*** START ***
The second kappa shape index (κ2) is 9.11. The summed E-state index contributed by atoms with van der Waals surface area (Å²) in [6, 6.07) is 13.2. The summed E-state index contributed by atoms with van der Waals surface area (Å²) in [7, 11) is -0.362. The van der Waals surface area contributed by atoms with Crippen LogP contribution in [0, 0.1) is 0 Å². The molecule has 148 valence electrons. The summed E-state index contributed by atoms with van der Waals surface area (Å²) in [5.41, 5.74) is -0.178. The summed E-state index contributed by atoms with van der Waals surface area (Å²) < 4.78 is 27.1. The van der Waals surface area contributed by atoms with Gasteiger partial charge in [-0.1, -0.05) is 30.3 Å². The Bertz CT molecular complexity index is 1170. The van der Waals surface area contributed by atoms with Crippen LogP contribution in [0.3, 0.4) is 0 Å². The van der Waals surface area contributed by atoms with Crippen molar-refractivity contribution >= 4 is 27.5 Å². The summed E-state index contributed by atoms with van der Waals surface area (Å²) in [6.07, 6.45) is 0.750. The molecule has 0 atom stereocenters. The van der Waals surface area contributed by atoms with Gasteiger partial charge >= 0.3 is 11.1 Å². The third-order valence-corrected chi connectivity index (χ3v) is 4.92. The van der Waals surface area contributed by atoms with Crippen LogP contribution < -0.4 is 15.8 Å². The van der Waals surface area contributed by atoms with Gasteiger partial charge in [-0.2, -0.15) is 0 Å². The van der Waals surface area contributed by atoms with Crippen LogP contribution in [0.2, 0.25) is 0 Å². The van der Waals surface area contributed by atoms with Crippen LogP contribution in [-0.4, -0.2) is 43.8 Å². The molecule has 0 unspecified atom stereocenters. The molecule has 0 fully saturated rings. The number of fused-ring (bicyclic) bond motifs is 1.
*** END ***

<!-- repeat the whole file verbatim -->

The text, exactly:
The second kappa shape index (κ2) is 9.11. The summed E-state index contributed by atoms with van der Waals surface area (Å²) in [6, 6.07) is 13.2. The summed E-state index contributed by atoms with van der Waals surface area (Å²) in [7, 11) is -0.362. The van der Waals surface area contributed by atoms with Crippen LogP contribution in [0, 0.1) is 0 Å². The molecule has 148 valence electrons. The summed E-state index contributed by atoms with van der Waals surface area (Å²) in [5.41, 5.74) is -0.178. The summed E-state index contributed by atoms with van der Waals surface area (Å²) < 4.78 is 27.1. The van der Waals surface area contributed by atoms with Gasteiger partial charge in [-0.1, -0.05) is 30.3 Å². The Bertz CT molecular complexity index is 1170. The van der Waals surface area contributed by atoms with Crippen LogP contribution in [0.3, 0.4) is 0 Å². The van der Waals surface area contributed by atoms with Crippen molar-refractivity contribution >= 4 is 27.5 Å². The summed E-state index contributed by atoms with van der Waals surface area (Å²) in [6.07, 6.45) is 0.750. The molecule has 0 atom stereocenters. The van der Waals surface area contributed by atoms with Gasteiger partial charge >= 0.3 is 11.1 Å². The third-order valence-corrected chi connectivity index (χ3v) is 4.92. The van der Waals surface area contributed by atoms with Crippen LogP contribution < -0.4 is 15.8 Å². The van der Waals surface area contributed by atoms with Gasteiger partial charge in [-0.2, -0.15) is 0 Å². The van der Waals surface area contributed by atoms with Crippen LogP contribution in [0.2, 0.25) is 0 Å². The van der Waals surface area contributed by atoms with Crippen LogP contribution in [-0.4, -0.2) is 43.8 Å². The molecule has 0 unspecified atom stereocenters. The molecule has 0 fully saturated rings. The number of fused-ring (bicyclic) bond motifs is 1.